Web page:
but it's hard if you don't have the ball a lot.
The seniors worked hard, but not quite to the point
that you have to reach to be really successful. They
didn't have the enthusiasm like they did when they
Do you feel that you and the coaching staff did a
good job this season?
I think that in the beginning of the season we did a
better job than we have in the past two or three years.
We really worked on fundamentals. There were things
in the games that we knew should have been done
differently, but there wasn't anything we could do
about them. We got much more coaching on the floor
this year with Jim Dutcher than we got from Snowden
After such a season as the past one, can your
players possibly have as much confidence in you next
Yes, I don't think that will affect them at all.
They're all really looking forward to next season.
I think we'll play with great enthusiasm again. Now
they know how tough it is torwin in the Big Ten, and
they'll put out that much more.
Do you think the media's coverage of yourself and
the team this season was fair and objective?
No, I don't think it was fair at all. I don't under-
stand some of the things they said about the team
and myself. At times we clearly deserved the criti-
cism, no doubt about that.
I think the news media, as a whole today, have to
write something sensational or critical in order to be
recognized. I think Michigan fans should be behind
the team, not against us. But these things change.
If UCLA loses, they'll hear it, too.
Just how much did it affect you when you heard the
"Dump Orr" chants in Crisler Arena?
A great deal. Nobody likes criticism. Many of the
coaches I talked to at the national convention last
week are in the. same situation. I thing it's a sign of
the times. The last six weeks of the season I didn't
feel well, and couldn't sleep at night because I was
If that's the case, do you still enjoy coaching?
Oh, yea, I enjoy it a lot. At times it certainly isn't
fun, especially when you lose. In coaching, they say
that as you become more experienced you get dumber.
I think I'm a better coach now than I've ever been.
It's a unique profession.
Has the poor season had any effect on your recruit-
ing so far?
Not a bit, I think we're closer to more good recruits
than we've ever been. The kids in Detroit and the area
have been affected by the media, but in Ohio, Indiana,
and Illinois they don't know about any of it.
I make it a point to meet a player's parents and
get their thoughts. Most think the press is incompetent.
Many are surprised when they see what kind of guy
I am. They think I should be completely different,
somewhat bad. I just haven't been able to trace the
origins of the "bad press" we got this season.
Where does 'M' basketball go from here?
I think we're going to surprise a lot of people next
winter. Gosh, we can have a respectable season. I
personally have worked harder recruiting than I ever
have before, and I feel we're going to be rewarded
with some good players.
ARCHIBALD SETS RECORDS:
Cowens chosen as NBA'
Sports of TeDaily
THE ASSOCIATED PRESS uses the nation's sports writers and
broadcasters. United Press International employs the coaches.
But the Daily, being a considerably poorer medium, wants you.
That's right, sporting enthusiasts, now is the time to let Ann
Arbor know just what you think of Michigan Athletics and the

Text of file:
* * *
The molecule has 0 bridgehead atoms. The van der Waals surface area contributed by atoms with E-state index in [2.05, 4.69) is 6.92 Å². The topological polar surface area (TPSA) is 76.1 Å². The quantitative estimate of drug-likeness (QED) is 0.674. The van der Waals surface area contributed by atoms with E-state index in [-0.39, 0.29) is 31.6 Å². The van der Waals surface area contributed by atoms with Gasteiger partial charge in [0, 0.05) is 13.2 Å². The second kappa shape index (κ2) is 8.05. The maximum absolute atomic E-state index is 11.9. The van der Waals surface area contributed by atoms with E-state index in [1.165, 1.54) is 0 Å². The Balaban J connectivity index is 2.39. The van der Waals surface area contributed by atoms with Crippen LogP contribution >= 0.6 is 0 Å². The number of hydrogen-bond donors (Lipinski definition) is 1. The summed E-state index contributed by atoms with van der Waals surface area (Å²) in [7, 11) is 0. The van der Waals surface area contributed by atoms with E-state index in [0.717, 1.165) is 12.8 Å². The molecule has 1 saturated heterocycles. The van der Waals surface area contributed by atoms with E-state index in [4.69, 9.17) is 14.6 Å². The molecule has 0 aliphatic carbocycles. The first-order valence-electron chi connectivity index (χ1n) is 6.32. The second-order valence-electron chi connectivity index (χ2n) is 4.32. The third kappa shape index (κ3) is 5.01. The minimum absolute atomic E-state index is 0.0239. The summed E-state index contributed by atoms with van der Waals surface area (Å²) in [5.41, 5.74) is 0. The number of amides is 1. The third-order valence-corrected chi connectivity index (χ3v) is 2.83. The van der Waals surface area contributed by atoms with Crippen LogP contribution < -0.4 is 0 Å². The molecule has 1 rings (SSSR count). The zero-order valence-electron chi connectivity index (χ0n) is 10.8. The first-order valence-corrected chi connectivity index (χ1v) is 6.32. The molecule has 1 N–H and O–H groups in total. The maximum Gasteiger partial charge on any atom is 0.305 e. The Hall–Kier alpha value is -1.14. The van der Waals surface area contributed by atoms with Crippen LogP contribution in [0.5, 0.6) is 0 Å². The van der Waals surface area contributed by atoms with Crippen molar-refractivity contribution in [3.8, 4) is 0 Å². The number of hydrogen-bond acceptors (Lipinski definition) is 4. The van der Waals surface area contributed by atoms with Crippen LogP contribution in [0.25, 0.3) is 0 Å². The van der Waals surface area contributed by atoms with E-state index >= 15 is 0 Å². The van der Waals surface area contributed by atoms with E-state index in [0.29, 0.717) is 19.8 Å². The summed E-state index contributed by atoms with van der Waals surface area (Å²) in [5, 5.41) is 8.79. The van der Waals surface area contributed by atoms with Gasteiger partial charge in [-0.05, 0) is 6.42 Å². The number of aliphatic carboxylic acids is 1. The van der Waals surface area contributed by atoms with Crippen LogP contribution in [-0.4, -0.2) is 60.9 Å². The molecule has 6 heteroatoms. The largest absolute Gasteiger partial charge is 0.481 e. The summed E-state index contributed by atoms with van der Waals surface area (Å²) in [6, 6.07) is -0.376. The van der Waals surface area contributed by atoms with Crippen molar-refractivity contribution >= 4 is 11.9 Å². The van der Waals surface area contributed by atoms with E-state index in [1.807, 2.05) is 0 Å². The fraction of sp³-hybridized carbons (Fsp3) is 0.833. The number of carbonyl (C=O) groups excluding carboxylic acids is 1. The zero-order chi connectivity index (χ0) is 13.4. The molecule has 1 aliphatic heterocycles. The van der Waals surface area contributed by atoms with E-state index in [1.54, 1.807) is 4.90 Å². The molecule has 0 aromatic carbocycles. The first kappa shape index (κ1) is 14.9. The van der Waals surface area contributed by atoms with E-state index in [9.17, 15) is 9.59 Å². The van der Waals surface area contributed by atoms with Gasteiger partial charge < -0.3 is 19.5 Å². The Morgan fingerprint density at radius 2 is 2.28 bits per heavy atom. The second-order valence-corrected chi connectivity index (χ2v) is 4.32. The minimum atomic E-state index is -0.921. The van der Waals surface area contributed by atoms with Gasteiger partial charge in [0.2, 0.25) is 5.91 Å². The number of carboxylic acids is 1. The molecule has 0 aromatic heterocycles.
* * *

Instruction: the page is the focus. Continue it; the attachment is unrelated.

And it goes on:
people who run them. We at the Daily are interested in finding
out just what you liked. Just who is the Most Valuable Michigan
Athlete, and the Most Valuable Michigan Coach?
The rules of the poll are quite elementary. In the entry
blank conveniently provided below, pencil or crayon in your
choices. Eligible sports include: football, basketball, hockey,
track and cross country, swimming, gymnastics, wrestling,
baseball, tennis, golf, and lacrosse.
Now, if you don't know that the tennis coach is Brian Eisner,
or that wrestling's Jerry Hubbard is a current NCAA champ, youj
haven't been reading your Daily! Note that balloting should be
basedon most recent competition, which means baseballers, for
instance, should be graded on last year's performances.
If you lose the entry blank, anything that is readable is ac-
ceptable. In addition, send in any random thoughts that might
occur to you (on a separate sheet). The most coherent state-
ments will be published.
Poll closes April ninth, so don't be late. Act now. Be the first
on your block or dorm floor to vote.
From wire Service Reports "Each guy has his own strengths
As the NBA season grinds to a and weaknesses, You just play on
close, and the playoffs loom in the those weaknesses and do your!
distance, people start thinking of best."
awards and statistics. This year's The NBA released this season's
most valuable player is Dave Cow- statistics and Nate Archibald gain-
ens, the 6-9 red-headed wonder who ed many statistical honors. He led
played center for the resurgent the league in scoring this year
Boston Celtics. Cowens was award- with 34.0 points per game aver-
ed the honor yesterday by the age, setting numerous records in
NBA. the process.
"It's of no great significance Archibald was the first playerI
for me," the personable Cowens to lead the league in scoring and
said. "I never looked forward to assists (11.4 per game) in the
it. But I'm grateful, thankful for same year. He had more assists
those people for thinking about in a season than any other player
me." in history with 910. In scoring, he
Cowens said his sole motivation set records for most points scored
for a game is to win. in a season by a guard, highest
"It leaves a bad taste in my scoring average by a guard, and
mouth to lose," he said. "We've was the first guard to score over:
got 12 players that don't like to 1,000 field goals.
lose, when you're down and anoth- -
er team is beating you, it's de-
Cowens was asked what part of IN PE
his game he improved most this THE F
season, that has seen the Celtics
set a club won-loss recordof 68-14.
"It wouldn't be my ball han-
dling, my dribbling," he laughed.
"Probably my consistency in hit-
ting the outside shot."
Cowens refused to name a play-
er-opponent who has given him ther MAGIC
"They're all tough," he said,
jArchibald, KC-O 1028
IAbdul-Jabbar, Mil. 982
Haywood, Sea. 889
Hudson, Att. 816
aravich, Atl. 789
Scott, Phoe. 806
Petrie, Port. 836
Goodrich, L.A. 750
Wicks, Port. 761
Lanier, Det. 810
Havlicek, Bos. 766
F Pts Avg.
t63 2719 34.8:
'328 2292 30.21
473 2251 29.2'
397 2029 27.0
486 3863 26.1
436 2048 25.3
298 1970 24.9
314 1814 23.9
384 1908 23.8
307 1927 23.8
370 1908 23.8